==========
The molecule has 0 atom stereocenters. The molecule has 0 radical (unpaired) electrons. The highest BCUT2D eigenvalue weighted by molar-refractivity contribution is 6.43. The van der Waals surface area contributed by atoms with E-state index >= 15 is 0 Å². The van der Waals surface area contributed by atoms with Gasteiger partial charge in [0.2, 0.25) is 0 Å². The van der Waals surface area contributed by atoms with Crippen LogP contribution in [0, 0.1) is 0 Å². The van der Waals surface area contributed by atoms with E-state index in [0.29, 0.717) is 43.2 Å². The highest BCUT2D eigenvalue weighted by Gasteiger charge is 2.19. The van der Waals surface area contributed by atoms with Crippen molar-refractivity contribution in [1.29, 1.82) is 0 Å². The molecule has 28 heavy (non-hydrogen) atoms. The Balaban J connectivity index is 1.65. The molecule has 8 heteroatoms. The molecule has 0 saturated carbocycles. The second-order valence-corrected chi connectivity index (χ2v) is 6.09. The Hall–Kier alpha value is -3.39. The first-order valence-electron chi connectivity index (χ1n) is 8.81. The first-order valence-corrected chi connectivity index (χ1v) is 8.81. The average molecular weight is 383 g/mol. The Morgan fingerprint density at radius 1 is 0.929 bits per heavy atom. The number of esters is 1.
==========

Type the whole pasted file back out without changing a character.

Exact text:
The molecule has 0 atom stereocenters. The molecule has 0 radical (unpaired) electrons. The highest BCUT2D eigenvalue weighted by molar-refractivity contribution is 6.43. The van der Waals surface area contributed by atoms with E-state index >= 15 is 0 Å². The van der Waals surface area contributed by atoms with Gasteiger partial charge in [0.2, 0.25) is 0 Å². The van der Waals surface area contributed by atoms with Crippen LogP contribution in [0, 0.1) is 0 Å². The van der Waals surface area contributed by atoms with E-state index in [0.29, 0.717) is 43.2 Å². The highest BCUT2D eigenvalue weighted by Gasteiger charge is 2.19. The van der Waals surface area contributed by atoms with Crippen molar-refractivity contribution in [1.29, 1.82) is 0 Å². The molecule has 28 heavy (non-hydrogen) atoms. The Balaban J connectivity index is 1.65. The molecule has 8 heteroatoms. The molecule has 0 saturated carbocycles. The second-order valence-corrected chi connectivity index (χ2v) is 6.09. The Hall–Kier alpha value is -3.39. The first-order valence-electron chi connectivity index (χ1n) is 8.81. The first-order valence-corrected chi connectivity index (χ1v) is 8.81. The average molecular weight is 383 g/mol. The Morgan fingerprint density at radius 1 is 0.929 bits per heavy atom. The number of esters is 1.